Outgoing environment minister Pieter van Geel should never have given the asbestos-laden ship Otapan a permit to leave Dutch waters, the Council of State ruled on Wednesday.
The Dutch government wanted the Otapan – moored in Amsterdam since 1999 – to be demolished in Turkey last year because it was too expensive to carry out the job at home.
However, the Turkish authorities refused to accept the ship when it emerged that it contained far more asbestos than registered on the export licence. The licence said the ship was carrying one tonne of asbestos while the true figure was twice revised upwards to 77 tonnes.
‘We are very pleased with this signal from the Council of State. The Netherlands may not export its environmental problems,’ Greenpeace Nederland director Liesbeth van Tongeren said. Greenpeace went to court to appeal against the granting of the original export licence.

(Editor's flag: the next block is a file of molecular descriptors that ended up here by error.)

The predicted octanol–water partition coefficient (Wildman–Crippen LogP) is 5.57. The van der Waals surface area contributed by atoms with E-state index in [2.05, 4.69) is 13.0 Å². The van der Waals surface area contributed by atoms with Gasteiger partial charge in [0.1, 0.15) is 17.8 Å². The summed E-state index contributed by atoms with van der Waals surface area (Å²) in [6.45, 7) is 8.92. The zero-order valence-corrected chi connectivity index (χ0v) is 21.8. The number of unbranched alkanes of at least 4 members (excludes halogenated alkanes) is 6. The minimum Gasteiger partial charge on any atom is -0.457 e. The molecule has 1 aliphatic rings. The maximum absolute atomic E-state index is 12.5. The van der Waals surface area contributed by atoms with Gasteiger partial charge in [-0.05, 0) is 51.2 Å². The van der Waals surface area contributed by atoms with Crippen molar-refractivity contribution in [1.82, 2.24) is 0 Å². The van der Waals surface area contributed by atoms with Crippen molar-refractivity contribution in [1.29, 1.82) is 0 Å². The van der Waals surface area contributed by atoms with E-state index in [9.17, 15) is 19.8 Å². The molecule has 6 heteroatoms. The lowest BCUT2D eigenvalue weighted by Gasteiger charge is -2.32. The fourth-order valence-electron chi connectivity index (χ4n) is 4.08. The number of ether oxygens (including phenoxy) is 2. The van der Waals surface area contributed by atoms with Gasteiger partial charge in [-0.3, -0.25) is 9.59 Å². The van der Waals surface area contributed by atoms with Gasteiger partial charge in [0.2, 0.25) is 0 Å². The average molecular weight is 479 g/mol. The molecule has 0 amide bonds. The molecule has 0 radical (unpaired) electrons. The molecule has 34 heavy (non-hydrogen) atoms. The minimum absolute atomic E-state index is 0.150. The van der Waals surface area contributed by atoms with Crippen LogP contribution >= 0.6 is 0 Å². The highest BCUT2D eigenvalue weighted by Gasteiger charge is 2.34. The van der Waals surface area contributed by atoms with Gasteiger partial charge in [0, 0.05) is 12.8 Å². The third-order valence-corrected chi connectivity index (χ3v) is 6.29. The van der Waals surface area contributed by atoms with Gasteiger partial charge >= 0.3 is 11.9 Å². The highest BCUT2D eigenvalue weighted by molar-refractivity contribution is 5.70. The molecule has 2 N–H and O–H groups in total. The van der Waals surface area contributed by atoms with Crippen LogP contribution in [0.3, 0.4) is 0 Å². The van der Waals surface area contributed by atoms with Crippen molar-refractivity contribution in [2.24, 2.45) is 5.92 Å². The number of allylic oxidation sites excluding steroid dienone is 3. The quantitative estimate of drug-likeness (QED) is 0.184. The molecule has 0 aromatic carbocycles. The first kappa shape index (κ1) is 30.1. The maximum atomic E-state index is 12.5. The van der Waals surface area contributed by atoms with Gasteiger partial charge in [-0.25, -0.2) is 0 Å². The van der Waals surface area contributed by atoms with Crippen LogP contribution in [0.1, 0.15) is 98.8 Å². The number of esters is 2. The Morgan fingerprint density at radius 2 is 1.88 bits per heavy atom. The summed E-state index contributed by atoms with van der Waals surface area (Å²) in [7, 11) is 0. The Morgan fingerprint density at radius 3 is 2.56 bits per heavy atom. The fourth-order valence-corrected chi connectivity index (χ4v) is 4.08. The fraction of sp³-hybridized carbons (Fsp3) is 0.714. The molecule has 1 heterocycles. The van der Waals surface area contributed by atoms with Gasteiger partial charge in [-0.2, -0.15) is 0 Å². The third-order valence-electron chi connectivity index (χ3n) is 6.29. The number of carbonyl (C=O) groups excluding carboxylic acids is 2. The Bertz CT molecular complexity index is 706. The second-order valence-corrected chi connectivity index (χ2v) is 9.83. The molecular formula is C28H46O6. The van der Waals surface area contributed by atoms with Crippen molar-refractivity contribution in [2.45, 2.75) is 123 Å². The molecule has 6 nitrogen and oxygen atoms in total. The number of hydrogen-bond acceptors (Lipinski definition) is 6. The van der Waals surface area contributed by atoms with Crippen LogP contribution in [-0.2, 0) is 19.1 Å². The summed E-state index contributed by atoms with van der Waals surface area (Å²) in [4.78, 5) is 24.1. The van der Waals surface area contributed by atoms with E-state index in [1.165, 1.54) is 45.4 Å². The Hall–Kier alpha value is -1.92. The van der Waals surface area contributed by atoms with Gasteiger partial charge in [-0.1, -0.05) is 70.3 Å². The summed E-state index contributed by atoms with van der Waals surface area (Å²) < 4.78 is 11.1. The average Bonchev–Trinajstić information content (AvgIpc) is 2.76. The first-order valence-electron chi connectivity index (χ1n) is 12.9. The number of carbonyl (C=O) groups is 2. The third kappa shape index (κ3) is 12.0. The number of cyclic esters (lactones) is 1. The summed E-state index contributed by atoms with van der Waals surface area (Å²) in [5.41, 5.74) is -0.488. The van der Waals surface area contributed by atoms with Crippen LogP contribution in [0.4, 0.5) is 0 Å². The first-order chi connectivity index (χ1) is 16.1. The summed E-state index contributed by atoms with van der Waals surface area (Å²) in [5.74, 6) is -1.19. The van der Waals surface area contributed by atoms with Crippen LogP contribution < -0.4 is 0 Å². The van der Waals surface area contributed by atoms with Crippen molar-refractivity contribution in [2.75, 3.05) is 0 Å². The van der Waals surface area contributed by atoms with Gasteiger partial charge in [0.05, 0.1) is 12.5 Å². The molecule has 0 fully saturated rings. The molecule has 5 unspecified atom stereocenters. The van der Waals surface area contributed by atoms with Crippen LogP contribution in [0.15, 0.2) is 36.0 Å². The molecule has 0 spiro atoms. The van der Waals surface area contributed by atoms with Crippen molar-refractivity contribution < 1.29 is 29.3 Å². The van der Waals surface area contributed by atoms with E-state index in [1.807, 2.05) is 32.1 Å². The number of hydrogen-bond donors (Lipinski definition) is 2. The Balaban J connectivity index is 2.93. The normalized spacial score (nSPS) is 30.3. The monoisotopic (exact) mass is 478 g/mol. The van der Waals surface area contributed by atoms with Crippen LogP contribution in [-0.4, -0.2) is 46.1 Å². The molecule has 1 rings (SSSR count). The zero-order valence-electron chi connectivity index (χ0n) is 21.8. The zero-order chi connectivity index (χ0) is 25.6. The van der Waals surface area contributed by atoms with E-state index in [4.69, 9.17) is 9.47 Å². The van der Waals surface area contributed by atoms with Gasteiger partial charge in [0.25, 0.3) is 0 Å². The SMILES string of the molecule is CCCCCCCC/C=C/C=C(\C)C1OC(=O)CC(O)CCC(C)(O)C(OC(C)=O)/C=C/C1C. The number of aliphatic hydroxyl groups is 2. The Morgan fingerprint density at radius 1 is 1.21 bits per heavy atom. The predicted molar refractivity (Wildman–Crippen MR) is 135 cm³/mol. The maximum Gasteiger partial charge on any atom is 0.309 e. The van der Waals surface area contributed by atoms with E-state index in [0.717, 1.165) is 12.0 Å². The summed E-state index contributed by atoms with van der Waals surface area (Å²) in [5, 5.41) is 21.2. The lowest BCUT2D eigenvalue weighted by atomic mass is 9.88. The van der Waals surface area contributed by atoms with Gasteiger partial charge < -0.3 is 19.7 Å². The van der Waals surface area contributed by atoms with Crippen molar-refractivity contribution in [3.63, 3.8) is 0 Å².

It claimed the true amount of asbestos on board the ship was contained in an environment ministry report in 2002.
The Otapan, currently back in Amsterdam, is to be taken to a breaker’s yard in Rotterdam on Friday.
The Otapan is the second ship involving the Netherlands to hit international headlines recently. The Dutch government is one of a number of parties being held responsible for allowing the tanker Probo Koala to leave Dutch waters, despite fears it was carrying toxic waste.
Thank you for donating to DutchNews.nl.
We could not provide the Dutch News service, and keep it free of charge, without the generous support of our readers. Your donations allow us to report on issues you tell us matter, and provide you with a summary of the most important Dutch news each day.Make a donation